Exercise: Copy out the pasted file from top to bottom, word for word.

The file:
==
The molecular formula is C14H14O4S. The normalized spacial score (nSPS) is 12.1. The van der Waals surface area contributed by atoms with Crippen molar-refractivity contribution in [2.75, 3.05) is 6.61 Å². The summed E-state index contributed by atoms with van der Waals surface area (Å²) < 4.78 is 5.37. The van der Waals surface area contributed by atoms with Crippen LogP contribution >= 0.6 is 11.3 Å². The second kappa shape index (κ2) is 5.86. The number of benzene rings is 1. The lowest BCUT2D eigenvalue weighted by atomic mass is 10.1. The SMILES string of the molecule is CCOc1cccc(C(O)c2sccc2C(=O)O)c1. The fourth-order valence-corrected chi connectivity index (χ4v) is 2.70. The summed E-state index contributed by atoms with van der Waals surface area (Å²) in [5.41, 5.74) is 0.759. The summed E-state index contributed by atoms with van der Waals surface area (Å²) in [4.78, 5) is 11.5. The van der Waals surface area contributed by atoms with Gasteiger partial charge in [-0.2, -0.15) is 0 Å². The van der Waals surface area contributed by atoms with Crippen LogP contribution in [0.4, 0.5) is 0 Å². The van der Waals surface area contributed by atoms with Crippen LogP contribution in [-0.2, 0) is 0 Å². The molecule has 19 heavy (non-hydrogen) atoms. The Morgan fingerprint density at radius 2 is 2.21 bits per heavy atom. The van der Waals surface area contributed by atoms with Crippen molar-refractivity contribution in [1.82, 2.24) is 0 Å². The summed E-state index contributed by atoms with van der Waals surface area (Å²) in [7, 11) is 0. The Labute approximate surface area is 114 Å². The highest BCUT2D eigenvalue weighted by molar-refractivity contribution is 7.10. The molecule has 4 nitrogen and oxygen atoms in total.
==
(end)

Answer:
The molecular formula is C14H14O4S. The normalized spacial score (nSPS) is 12.1. The van der Waals surface area contributed by atoms with Crippen molar-refractivity contribution in [2.75, 3.05) is 6.61 Å². The summed E-state index contributed by atoms with van der Waals surface area (Å²) < 4.78 is 5.37. The van der Waals surface area contributed by atoms with Crippen LogP contribution >= 0.6 is 11.3 Å². The second kappa shape index (κ2) is 5.86. The number of benzene rings is 1. The lowest BCUT2D eigenvalue weighted by atomic mass is 10.1. The SMILES string of the molecule is CCOc1cccc(C(O)c2sccc2C(=O)O)c1. The fourth-order valence-corrected chi connectivity index (χ4v) is 2.70. The summed E-state index contributed by atoms with van der Waals surface area (Å²) in [5.41, 5.74) is 0.759. The summed E-state index contributed by atoms with van der Waals surface area (Å²) in [4.78, 5) is 11.5. The van der Waals surface area contributed by atoms with Gasteiger partial charge in [-0.2, -0.15) is 0 Å². The van der Waals surface area contributed by atoms with Crippen LogP contribution in [0.4, 0.5) is 0 Å². The van der Waals surface area contributed by atoms with Crippen LogP contribution in [-0.2, 0) is 0 Å². The molecule has 19 heavy (non-hydrogen) atoms. The Morgan fingerprint density at radius 2 is 2.21 bits per heavy atom. The van der Waals surface area contributed by atoms with Crippen molar-refractivity contribution in [1.82, 2.24) is 0 Å². The summed E-state index contributed by atoms with van der Waals surface area (Å²) in [7, 11) is 0. The Labute approximate surface area is 114 Å². The highest BCUT2D eigenvalue weighted by molar-refractivity contribution is 7.10. The molecule has 4 nitrogen and oxygen atoms in total.